Indigenous trans woman reflects on past attack for Transgender Day of Remembrance

Transgender people who are also Indigenous struggle with double the discrimination in Canada, says Alberta's Chevi Rabbit.

'I never thought of myself as a victim, ever in my life,' says Chevi Rabbit

Chevi Rabbit addresses the crowd at the Hate to Hope rally in 2016. (Chevi Rabbit/Facebook)

On the International Transgender Day of Remembrance, Chevi Rabbit is reflecting on those who have lost their lives, and giving thanks for surviving an incident that could have left her dead.

"It's scary that I could have been a statistic," said Rabbit upon recalling an encounter with three men who cat-called her as she walked on a sidewalk near a shopping centre in Edmonton.

When they realized she was a transgender woman, they switched their tone and then assaulted her in broad daylight.

"I happened to be in a public place ... but could you imagine if it was in a dark alley or something? It still gives me chills thinking about it," she said.

Discrimination was a foreign concept to her, after growing up in a supportive family in rural Alberta. Rabbit said it wasn't until she left home that she understood what it was like to be targeted because of her gender identity.

Soon after the incident Rabbit became a voice for equality and raising awareness of the vulnerabilities facing the transgender and LGBT community in Alberta. She founded the Hate to Hope Campaign to help bring light to the issue.

'Double minority'

Rabbit said her experience near the shopping centre led to anxiety attacks and post-traumatic stress disorder. So she set out to create her own type of closure from the incident by doing the opposite of what had been done to her — spreading a message of love and tolerance.

"I never thought of myself as a victim, ever in my life," she said.

"I am a person. I use my story as a way of hope. There may be a few haters out there who are ignorant but there's also a lot of good people."

As she researched her heritage as a First Nations person, Rabbit said she learned about how Indigenous transgender and two-spirit peoples were suppressed when European colonists arrived. Transgender people who are also Indigenous struggle with double the discrimination in Canada, she said.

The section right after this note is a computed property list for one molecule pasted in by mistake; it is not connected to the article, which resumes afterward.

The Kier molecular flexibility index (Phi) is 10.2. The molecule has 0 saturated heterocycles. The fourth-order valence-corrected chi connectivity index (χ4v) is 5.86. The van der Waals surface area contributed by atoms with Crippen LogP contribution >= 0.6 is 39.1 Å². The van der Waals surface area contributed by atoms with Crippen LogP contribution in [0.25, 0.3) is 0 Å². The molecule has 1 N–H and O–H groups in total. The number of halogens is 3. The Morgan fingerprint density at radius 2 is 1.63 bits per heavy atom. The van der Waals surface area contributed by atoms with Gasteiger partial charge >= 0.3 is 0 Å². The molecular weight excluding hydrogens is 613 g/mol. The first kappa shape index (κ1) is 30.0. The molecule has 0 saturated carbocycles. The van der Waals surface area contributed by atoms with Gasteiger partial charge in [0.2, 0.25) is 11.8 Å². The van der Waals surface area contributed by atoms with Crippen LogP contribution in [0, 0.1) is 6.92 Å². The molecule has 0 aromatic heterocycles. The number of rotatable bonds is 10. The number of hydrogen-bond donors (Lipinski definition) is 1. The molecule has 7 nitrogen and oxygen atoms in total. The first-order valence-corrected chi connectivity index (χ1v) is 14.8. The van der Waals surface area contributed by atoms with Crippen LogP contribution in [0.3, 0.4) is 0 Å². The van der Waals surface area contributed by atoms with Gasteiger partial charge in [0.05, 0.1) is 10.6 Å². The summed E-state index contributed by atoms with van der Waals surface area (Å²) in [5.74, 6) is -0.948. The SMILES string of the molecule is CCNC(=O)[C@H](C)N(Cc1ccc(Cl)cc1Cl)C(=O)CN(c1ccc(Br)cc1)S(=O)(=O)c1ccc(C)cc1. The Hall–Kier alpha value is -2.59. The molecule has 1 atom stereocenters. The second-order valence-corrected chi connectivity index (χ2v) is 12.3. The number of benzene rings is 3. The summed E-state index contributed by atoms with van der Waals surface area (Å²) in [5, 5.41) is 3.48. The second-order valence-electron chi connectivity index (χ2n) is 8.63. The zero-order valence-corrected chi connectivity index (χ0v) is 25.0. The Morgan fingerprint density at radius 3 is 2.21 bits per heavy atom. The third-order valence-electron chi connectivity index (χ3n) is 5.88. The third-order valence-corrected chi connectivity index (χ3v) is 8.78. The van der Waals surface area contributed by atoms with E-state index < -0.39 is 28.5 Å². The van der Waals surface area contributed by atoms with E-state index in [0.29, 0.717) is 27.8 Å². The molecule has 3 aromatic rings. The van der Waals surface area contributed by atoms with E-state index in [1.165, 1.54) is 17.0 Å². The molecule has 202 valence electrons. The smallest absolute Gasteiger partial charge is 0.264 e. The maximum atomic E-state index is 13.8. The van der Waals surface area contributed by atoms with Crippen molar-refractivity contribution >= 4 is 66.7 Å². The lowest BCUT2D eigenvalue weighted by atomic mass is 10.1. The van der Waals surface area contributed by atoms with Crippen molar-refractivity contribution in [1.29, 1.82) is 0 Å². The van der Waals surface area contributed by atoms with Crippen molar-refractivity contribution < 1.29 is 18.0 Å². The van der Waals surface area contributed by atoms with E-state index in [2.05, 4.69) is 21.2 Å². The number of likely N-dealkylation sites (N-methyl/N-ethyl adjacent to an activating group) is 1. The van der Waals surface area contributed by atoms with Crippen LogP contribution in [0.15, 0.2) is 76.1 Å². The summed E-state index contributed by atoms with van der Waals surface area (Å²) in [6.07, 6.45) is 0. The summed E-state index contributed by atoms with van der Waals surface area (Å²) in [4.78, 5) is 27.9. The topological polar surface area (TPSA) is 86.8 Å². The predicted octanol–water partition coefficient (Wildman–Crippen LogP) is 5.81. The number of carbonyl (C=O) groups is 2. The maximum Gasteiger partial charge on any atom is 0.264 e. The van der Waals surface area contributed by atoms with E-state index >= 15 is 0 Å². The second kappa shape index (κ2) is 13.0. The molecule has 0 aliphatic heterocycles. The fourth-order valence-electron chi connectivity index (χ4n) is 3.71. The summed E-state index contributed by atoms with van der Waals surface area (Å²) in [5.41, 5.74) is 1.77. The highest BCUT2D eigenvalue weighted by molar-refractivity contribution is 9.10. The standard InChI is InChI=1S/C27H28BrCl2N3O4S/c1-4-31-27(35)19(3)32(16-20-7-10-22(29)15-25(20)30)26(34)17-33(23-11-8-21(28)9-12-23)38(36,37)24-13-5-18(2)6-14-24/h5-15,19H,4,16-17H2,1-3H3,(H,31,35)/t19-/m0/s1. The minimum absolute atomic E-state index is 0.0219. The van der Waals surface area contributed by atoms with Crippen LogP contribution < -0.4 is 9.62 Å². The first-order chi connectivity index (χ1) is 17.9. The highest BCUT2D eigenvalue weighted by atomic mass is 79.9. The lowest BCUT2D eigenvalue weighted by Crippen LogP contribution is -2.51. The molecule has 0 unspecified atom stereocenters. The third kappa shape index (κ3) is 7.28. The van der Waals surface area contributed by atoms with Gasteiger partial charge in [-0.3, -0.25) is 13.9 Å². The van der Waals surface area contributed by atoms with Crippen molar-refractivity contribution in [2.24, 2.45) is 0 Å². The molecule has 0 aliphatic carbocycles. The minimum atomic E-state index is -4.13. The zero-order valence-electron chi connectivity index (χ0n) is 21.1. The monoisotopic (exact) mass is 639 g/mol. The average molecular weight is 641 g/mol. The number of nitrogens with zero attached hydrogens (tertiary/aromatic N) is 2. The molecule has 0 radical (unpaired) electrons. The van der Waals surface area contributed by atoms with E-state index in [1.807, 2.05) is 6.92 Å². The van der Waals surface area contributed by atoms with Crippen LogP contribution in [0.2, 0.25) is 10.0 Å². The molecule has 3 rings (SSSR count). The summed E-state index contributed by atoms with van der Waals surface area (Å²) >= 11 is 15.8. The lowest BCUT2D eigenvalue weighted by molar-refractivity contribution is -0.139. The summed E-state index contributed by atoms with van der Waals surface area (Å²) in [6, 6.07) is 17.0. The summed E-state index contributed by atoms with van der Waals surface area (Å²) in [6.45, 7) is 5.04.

"It's a double minority," she said.

"There's not the same support networks. Youth don't have the same opportunities. They get into drugs and alcohol. Some get into prostitution and other illicit ways of making an income. This puts them into an extremely vulnerable group and the violence they experience is higher."

Chevi Rabbit founded the Hate to Hope society after she was assaulted for being transgender in 2011. (Aaron Petersen )

'Intersecting forms of identity'

Jennifer Hansen with Amnesty International Canada agrees that Indigenous people who identify as transgender face more discrimination.

"If you are a trans woman who is also Indigenous, you're dealing with barriers because of your gender identity and your Indigenous identity and all of the discrimination related with those various intersecting forms of identity," she said.

Although research is limited, some studies such as Trans Pulse out of Ontario, have shown that violence and discrimination against the transgender community in Canada is "alarming," she added.

Suicide rates are higher as well as a high rate of self-harm is trending among the transgender community.

"This certainly points to the discrimination, the stigmatization, the harassment that is just so on going throughout the lives of trans," said Hansen.

Last spring, the Canadian Human Rights Act was amended to add gender identity and gender expression to the list of prohibited grounds of discrimination.

"Strong legislation is a good start, but there's still a long way to go in eliminating the discrimination that trans folks so often face," said Hansen.

Rabbit said she is thankful for the progression of transgender rights because she thinks one generation ago she could have been murdered, and no one would have cared. More efforts to move beyond education and starting to humanize transgender people will help lessen the rates of violence, she said.


Brandi Morin, Métis, born and raised in Alberta, possesses a passion for telling Indigenous stories. Based outside Edmonton, Morin has lent her talents to several news organizations, including Indian Country Today Media Network and the Aboriginal Peoples Television Network National News.